Some foundations are seeing the light, and one large UK foundation, Lankelly Chase, just announced a plan to “abolish itself” and give away the full endowment. The foundation said in a statement:Read more
In California, apprenticing in a law office or alongside a practicing attorney is a little-known pathway to becoming a lawyer. Becoming a lawyer without going to law school means you can sidestep the debt, and trauma-inducing, white dominant culture of law school, and are able to create the learning environment and rhythms that best meet the needs of the apprentice. For example, learning in a non-hierarchical, nurturing environment that views everyone involved as both learners and teachers. Increasingly, movement lawyers are looking to grow awareness of the apprenticeship model as a way to diversify the legal profession and empower legal workers. In California, this program is called the Law Office Study Program and the rules for apprenticing are set by the State Bar of California.
In summer of 2021, after 7 years of apprenticeship, the Law Center’s Director of Economic Democracy, Ricardo Nuñez passed the bar and became an attorney, joining three previous non-lawyer staff members who became lawyers via apprenticeships. He joined his coworker Mwende Hinojosa on Zoom for a casual conversation about his journey — the experience of self-directed learning; the challenge and heart ache of finding his own way; and the joy of living out his grandfather’s dream.
(This interview was edited for consistency and clarity.)Read more
In the early days of the Law Center, co-founder and staff attorney Janelle Orsi had a vision of bringing together 1 million lawyers in the name of economic democracy. This vision motivated Law Center staff to build a community of cooperative legal workers, which would come to be known as Law for Economic Democracy (L4ED).Read more
We all want safe and healthy neighborhoods and stable housing, for ourselves, our family, and our kin. What we came to realize during our May #TenantsWithoutLandlords campaign, is the breadth and depth to which our community is living that vision. Our community is building housing policies that strengthen tenants' rights, identifying and utilizing legal tools to liberate housing and land, and organizing communities who govern their own housing and neighborhoods, so that we can take care of each other. We’re building a future our community deserves and it’s so exciting!Read more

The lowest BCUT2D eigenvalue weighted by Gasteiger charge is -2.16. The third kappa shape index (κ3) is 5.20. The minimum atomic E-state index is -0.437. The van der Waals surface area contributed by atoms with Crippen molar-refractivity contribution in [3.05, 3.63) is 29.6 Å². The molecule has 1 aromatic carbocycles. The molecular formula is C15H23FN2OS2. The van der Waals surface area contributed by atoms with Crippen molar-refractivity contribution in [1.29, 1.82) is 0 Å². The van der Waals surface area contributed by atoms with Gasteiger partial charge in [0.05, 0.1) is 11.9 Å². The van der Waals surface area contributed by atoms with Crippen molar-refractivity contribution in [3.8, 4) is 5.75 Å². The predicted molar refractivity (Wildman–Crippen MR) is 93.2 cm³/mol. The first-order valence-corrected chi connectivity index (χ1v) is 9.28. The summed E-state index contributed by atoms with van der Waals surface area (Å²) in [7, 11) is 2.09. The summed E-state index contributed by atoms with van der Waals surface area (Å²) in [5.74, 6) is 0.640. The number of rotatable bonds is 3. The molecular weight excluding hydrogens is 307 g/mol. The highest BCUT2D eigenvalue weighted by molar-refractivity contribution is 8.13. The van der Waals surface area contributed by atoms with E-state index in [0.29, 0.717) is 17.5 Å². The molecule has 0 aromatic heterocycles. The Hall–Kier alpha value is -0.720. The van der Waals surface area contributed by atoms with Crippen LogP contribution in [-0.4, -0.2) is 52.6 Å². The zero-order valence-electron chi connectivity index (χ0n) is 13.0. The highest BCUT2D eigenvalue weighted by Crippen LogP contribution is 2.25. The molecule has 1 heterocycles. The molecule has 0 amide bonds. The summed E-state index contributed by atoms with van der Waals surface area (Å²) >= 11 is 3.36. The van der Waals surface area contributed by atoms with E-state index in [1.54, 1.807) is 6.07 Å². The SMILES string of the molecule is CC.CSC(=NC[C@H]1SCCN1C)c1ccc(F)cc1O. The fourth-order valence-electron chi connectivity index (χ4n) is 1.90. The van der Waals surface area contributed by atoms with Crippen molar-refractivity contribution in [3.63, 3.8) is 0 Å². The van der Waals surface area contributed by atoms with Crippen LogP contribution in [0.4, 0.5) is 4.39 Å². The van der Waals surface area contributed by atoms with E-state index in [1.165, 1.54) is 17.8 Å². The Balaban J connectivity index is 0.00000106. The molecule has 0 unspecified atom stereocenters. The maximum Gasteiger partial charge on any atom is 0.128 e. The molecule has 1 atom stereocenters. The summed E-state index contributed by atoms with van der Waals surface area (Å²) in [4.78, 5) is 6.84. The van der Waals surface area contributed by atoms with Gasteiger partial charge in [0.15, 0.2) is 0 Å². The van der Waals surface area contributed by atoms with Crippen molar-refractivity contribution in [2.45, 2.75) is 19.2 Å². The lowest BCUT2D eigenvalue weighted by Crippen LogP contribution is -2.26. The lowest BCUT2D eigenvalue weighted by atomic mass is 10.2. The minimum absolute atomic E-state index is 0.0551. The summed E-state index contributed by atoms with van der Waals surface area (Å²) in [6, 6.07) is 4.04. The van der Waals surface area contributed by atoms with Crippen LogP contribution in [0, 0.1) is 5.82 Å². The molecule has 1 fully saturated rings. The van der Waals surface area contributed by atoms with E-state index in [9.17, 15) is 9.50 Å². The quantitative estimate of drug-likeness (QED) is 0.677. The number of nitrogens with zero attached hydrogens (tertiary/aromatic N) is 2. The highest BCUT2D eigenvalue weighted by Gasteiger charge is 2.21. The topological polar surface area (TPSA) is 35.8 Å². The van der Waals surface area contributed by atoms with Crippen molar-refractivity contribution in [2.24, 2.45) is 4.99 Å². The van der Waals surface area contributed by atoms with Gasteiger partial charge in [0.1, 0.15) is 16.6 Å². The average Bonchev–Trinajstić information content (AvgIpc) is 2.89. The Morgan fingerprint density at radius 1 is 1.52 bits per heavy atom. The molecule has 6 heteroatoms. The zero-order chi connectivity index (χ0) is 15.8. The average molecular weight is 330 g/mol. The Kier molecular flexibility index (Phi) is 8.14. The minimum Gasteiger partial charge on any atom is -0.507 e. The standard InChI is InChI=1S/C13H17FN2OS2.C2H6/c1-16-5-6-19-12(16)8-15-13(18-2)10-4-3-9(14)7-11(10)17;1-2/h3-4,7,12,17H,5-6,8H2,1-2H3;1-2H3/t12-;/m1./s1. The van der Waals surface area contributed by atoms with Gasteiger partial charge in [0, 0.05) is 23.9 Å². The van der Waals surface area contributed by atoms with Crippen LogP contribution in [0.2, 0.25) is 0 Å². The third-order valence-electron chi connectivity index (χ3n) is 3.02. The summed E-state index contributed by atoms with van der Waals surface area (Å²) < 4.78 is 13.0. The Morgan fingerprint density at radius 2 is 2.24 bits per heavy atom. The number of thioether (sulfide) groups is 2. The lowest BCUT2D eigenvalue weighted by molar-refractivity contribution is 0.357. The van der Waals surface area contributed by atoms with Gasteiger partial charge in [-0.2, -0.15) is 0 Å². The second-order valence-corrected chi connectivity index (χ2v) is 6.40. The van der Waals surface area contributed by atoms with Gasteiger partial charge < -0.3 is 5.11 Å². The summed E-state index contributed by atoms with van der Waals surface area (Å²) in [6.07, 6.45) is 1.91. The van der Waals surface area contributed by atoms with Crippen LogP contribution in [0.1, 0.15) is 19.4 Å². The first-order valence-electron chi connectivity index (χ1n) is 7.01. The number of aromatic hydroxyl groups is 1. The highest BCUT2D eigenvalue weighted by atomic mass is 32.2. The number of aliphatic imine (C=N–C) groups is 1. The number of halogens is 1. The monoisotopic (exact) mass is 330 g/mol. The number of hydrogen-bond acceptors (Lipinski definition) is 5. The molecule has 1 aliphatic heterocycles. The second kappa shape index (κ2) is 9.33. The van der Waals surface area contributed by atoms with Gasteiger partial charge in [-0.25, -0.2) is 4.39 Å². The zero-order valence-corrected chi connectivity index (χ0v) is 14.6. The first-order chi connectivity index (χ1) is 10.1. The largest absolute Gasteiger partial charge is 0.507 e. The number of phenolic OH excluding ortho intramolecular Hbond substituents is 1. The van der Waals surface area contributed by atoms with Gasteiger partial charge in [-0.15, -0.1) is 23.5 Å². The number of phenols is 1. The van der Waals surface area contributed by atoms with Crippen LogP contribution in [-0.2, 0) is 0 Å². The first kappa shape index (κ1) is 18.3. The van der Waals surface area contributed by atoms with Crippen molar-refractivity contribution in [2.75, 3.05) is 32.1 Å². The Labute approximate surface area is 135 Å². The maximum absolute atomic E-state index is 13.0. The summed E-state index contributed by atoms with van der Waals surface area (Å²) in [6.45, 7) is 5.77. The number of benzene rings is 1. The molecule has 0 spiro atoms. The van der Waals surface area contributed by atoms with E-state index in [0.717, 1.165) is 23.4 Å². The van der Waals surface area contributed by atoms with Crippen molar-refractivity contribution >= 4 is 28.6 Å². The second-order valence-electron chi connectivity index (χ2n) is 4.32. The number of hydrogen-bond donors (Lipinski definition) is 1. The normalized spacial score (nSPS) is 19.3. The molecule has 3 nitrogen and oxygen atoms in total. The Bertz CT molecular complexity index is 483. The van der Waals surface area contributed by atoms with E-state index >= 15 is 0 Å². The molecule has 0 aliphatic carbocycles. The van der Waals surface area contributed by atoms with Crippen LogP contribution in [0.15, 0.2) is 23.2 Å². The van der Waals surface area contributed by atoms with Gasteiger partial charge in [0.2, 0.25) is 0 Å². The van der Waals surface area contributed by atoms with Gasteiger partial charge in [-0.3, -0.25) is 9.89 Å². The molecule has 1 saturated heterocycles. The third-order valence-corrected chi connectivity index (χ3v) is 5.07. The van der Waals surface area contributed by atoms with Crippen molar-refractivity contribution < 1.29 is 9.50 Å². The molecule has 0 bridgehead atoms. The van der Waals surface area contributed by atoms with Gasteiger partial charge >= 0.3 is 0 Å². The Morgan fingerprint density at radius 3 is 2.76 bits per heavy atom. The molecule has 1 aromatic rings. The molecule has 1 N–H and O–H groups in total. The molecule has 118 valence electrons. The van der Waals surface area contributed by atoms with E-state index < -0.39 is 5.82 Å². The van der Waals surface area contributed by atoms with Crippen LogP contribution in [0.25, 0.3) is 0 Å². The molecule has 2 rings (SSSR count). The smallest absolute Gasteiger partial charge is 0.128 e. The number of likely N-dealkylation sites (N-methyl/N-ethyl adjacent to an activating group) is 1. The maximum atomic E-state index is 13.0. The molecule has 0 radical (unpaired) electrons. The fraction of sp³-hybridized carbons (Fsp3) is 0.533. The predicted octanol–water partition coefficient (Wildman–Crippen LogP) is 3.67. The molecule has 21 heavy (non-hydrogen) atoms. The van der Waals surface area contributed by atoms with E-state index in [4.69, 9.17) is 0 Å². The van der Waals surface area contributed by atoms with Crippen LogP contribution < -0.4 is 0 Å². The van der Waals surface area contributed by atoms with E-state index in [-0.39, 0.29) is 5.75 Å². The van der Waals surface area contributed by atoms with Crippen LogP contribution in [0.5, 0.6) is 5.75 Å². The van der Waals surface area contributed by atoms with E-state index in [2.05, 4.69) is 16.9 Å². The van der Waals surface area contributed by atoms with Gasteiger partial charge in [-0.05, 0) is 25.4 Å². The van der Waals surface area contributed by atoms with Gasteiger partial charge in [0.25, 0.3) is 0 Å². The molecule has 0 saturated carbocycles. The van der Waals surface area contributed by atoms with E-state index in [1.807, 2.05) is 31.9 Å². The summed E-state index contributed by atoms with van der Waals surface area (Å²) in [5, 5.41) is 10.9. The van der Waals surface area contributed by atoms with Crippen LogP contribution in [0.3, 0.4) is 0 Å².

Dear movement friends, comrades, teachers, peers, family (if you're reading this, that's you!) ~
This month I’ll transition off the staff collective at Sustainable Economies Law Center. I’ve spent the last several months reflecting on what I’ve learned – and what questions still feel alive – from more than ten years working and organizing with a range of professional, voluntary, and grassroots formations loosely part of the US solidarity economy movement . I’ve been personally transformed by the relationships I’ve built this past decade. And still I’ve found it easy to sometimes see all this work as hopelessly marginal, to lose track of our collective impact while overwhelmed by the day-to-day grind of audits and grant reports and legal work. Have you ever struggled with that?
If so, here is a humble invitation to reflect on what we have built together. As Gopal Dayaneni powerfully reminded some of us in a recent Collaborate to Co-Liberate webinar: “freedom is the pre-existing condition.” I have glimpsed collective freedom enough times in your presence to know it is always possible .Read more
Housing is fundamental because housing is a prerequisite to everything: health, safety, and well-being. Can you imagine what our community would look like if we had all that we need?Read more
Can we build new housing and not plug into the electricity grid? Recently, the Law Center wanted to help an Oakland-based grassroots group do this, and it brought up some interesting questions about law, about climate justice, and about life.Read more
Since 2018, Sustainable Economies Law Center staff have annually dredged the bottom of our souls seeking enthusiasm about our annual financial audit. We’ve learned to make it enjoyable and easeful in many ways. It helps that we’ve worked with wonderful people – our awesome bookkeepers at the cooperative Wholehearted Bookkeeping, and thoughtful CPAs at Crosby & Kaneda.
Yet, especially after supporting several clients with audit processes, I have heavy questions in the pit of my stomach: Could the audit process do more harm than good? Could audits be an unmerited drain on organizational resources? Could they lend toward a culture of distrust? Could they be disrupting organizations’ missions? Could they be a tool to perpetuate racial bias and white supremacy?Read more